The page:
In addition to monitoring your grain intake, you can also reduce inflammation levels by altering your overall diet, specifically the fat and vegetable intake. Two diets particularly high in fat and vegetable intake that have been shown to reduce inflammation are the Mediterranean & Ketogenic Diets.
While we usually don’t recommend a low-carb diet at IIFYM, it may be suitable for those who love the diet and have high levels of inflammation.
Mediterranean Diet for Inflammation
The Mediterranean diet originated in southern Europe and consists of mainly of olive oil, vegetables, legumes, cereal, fish and even red wine.
As a result of its low carbohydrate intake, coupled with higher fat and vegetable intake, it has been shown to produce a 9% reduction in cardiovascular mortality, 6% reduction in cancer and 13% reduction in Parkinson’s and Alzheimer’s disease. (4)
One group of researchers decided to study the effects on inflammation of a Mediterranean diet compared to a western diet.
Two years after following their respective diets the Mediterranean group had significantly lower levels of HS-CRP, IL-6, IL-7, IL-8 (blood inflammation markers) compared to the western group (5).
These results have been reproduced time and time again. Another group of Greek researchers examined the effects of a Mediterranean diet. These researchers noted 20% decreases in HS-CRP levels coupled with 17% decreases in IL-6 levels (6).
Importantly, both the Mediterranean and Ketogenic diets have proved to be successful weight loss diets which is also closely linked to inflammation, especially if an individual has an unhealthy level of body fat or is obese. It’s also worth noting that a well designed IIFYM diet that also creates significant weight loss can lower inflammation.
Example Foods in Mediterranean Diet
- Olive oil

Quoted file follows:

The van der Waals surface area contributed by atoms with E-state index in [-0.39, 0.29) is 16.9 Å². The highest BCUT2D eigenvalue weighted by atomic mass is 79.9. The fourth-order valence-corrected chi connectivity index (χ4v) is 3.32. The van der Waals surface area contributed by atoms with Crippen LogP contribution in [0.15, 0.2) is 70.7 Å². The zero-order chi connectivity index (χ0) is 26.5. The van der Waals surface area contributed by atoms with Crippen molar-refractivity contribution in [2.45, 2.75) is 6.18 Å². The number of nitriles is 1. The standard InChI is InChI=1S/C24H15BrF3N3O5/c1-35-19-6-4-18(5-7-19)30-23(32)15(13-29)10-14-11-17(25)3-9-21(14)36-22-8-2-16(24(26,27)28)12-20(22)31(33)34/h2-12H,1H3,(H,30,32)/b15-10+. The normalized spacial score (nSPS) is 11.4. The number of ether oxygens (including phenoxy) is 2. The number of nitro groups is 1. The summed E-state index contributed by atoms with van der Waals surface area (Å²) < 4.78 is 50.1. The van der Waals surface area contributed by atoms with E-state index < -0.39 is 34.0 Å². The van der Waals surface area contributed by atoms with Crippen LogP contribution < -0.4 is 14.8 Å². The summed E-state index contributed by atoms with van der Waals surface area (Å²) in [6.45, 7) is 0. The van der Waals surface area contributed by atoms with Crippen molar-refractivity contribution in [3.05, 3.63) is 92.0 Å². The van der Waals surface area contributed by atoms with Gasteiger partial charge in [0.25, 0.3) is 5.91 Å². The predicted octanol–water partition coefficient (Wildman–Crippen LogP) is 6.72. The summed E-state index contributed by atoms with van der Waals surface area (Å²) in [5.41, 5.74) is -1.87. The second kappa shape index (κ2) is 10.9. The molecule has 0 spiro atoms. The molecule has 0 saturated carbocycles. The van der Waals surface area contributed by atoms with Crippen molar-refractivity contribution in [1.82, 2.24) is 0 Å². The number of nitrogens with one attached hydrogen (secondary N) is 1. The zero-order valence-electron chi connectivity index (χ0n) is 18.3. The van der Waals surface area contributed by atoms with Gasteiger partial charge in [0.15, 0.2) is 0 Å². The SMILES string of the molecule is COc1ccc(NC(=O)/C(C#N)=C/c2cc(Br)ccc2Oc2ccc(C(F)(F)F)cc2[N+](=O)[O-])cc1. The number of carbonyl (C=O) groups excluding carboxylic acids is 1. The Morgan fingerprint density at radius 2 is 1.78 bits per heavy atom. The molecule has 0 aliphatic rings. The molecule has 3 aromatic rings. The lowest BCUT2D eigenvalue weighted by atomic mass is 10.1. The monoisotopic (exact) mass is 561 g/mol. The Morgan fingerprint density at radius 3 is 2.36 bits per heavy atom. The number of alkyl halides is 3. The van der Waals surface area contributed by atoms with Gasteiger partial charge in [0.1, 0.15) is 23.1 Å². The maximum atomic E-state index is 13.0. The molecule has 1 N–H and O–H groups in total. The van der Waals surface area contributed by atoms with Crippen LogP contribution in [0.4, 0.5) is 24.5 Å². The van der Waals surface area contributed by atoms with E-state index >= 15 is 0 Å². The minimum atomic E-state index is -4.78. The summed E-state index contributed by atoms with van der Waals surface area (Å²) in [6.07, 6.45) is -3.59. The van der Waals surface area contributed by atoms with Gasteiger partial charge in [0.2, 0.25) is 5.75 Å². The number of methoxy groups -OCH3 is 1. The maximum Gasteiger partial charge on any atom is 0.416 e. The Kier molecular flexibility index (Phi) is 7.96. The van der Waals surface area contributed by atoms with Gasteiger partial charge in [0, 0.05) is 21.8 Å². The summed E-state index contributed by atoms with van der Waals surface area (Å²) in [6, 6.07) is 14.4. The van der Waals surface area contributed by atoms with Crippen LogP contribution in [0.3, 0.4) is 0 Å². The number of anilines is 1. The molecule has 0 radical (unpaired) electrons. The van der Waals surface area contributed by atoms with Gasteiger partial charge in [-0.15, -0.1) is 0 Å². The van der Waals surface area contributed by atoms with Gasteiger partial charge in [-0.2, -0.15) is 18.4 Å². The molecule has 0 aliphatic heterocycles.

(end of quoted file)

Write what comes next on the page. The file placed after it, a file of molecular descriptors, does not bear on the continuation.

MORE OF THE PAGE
Ketogenic Diet To Fight Inflammation
The ketogenic diet has previously been used with those who are epileptic, diabetic, obese and those with cancer.
It is classified as a very low carbohydrate, moderate protein, very high-fat diet. Along with treating all the diseases above, the ketogenic diet has also been shown to markedly reduce inflammation. This is likely caused by both the reduction in processed foods and sugar along with an increase in vegetables, healthy fats and blood ketones (7).
…it is important to note that consuming carbohydrates is not bad; in-fact when you receive carbohydrates through whole foods high in fiber, such as vegetables, legumes, and fruits, these foods can also help fight inflammation.
When adhering to a ketogenic diet, your body enters into a metabolic state known as ketosis. As a result, your body produces ketone bodies such as B-hydroxybuterate (BHB) which become the new main fuel source over glucose (blood sugar).
Ketones such as BHB have many benefits; one of them is that they significantly reduce inflammation by inhibiting several certain pro-inflammatory pathways such as NLRP3 inflammasome (8).
Consider These Elements
While the research on the ketogenic diet is impressive, it is important to note that it may not be for everyone. Following the ketogenic diet requires strict adherence to a set percentage of macronutrients (75% Fat, 20% Protein, 5% Carbohydrates). While, for some, following these guidelines may not be an issue, it has been extremely tiresome for others.